Can you tell us a bit about your relationship with flash? Why it appeals and what frustrates you?
I’m usually working on some flash fiction alongside longer stories and/or a novel, and more recently, maybe a poem. Some ideas, from their earliest spark, have the shape or feel of a piece of flash and I’m not sure that I can explain why that is. Flash can feel like a sort of Sudoku with words instead of numbers – it’s fun and can be compulsion forming! The frustration, for me, usually comes from attempting to inject enough depth of story into such a small space of text, to go beyond having fun grappling with words, and into the territory of feeling and emotion.
In terms of construction/technique, how is flash fiction different, in your view, from other genres – in particular poetry (including prose poems) and the short story?
Sometimes there’s a tiny element of story to be excavated from something, and I’ll know that it isn’t meant to be any longer, but that it’s still very much a story that wants to get onto the page. In the early stages of a piece of flash, I’ll find myself drawn to a couple of key words and images and they in turn, by association or perhaps by the strange workings of the subconscious, will spawn more words which will in time join together to build into a flash. In contrast, stories and novels tend to begin, for me, with a situation and their characters take a long time to reveal their strengths and failings.
Fundamentally, for you what makes a flash piece successful?
I like flash that has the word weight of poetry and also has a narrative running through it. I like flash that trusts me enough as reader to allow me to keep on writing the piece in my own head after the last line. Sometimes that space after the last word of a piece of flash is where the really powerful stuff happens. I admire work that leaves me with a sense of a puzzle having been delicately constructed by the writer, and the writer has very generously offered it to me to finish, has saved for me the pleasure of putting in the last few pieces myself. In those stories, I’m a participant alongside the writer, not a passive onlooker.
What flashers do you admire and why? Are there any specific pieces that you found compelling?
There are way, way too many flashers that I admire to list them all! However a few writers and stories that stand out for me :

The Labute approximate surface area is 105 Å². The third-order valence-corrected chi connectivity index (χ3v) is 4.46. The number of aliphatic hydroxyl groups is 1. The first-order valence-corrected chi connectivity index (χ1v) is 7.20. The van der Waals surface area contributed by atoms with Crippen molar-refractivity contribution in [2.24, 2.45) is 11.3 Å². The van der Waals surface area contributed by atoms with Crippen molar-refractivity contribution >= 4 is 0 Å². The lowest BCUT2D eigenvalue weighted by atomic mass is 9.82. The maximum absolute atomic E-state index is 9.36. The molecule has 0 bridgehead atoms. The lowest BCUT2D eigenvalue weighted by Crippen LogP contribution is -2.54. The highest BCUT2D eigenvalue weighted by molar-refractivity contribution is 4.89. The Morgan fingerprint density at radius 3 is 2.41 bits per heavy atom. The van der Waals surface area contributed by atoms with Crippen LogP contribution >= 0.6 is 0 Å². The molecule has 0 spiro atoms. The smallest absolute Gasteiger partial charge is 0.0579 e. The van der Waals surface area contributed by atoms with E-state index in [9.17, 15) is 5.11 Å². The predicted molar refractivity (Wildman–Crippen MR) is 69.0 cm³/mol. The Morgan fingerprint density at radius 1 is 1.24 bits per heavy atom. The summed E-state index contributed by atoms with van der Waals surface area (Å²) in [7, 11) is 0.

Ingrid Jendrzejewski – here’s an example of her work: ‘Roll and Curl‘ in Bath Flash Fiction Volume 1.
Tania Hershman for her collections My Mother Was an Upright Piano and Some of Us Glow More Than Others.
Richard Brautigan – his short short stories from Revenge of the Lawn – I particularly like ‘A Study in California Flowers’ from that collection.
What flash piece of your own are you most proud of? Where can we read it (if it’s available)?
My story ‘Hook’ was published as part of the New Yorker Flash Fiction Series in Summer 2017 and you can read it here. In terms of word count, this one is pushing the outer boundaries of flash in length, being over 1000 words long. In terms of shorter flashes, I’m fond of ‘Beached’ published in The Bristol Short Story Prize Anthology Volume 7, and approximately 250 words long.
About Danielle McLaughlin:
Danielle McLaughlin’s flash, short stories, and essays have appeared in The New Yorker, The Stinging Fly, the Irish Times, and many other publications. The 2014 Bristol Short Story Prize and 2015 The Best Small Fictions anthologies included her flash fiction, as well as The New Yorker 2017 summer flash series. Her many honours include the Sunday Times Audible Short Story Award and the Windham-Campbell Prize for fiction, both in 2019. Danielle’s debut collection of short stories, Dinosaurs On Other Planets, was published in Ireland in 2015 by The Stinging Fly Press, in the UK and US in 2016 by John Murray and Random House. Danielle’s novel Retrospective will be published in January 2021. Together with Madeleine D’Arcy, she co-runs Fiction at the Friary, a free monthly fiction event in Cork which takes place at the Friary Bar, North Mall on the last Sunday of every month. Her regular updates are posted at Danielle McLaughlin.ie
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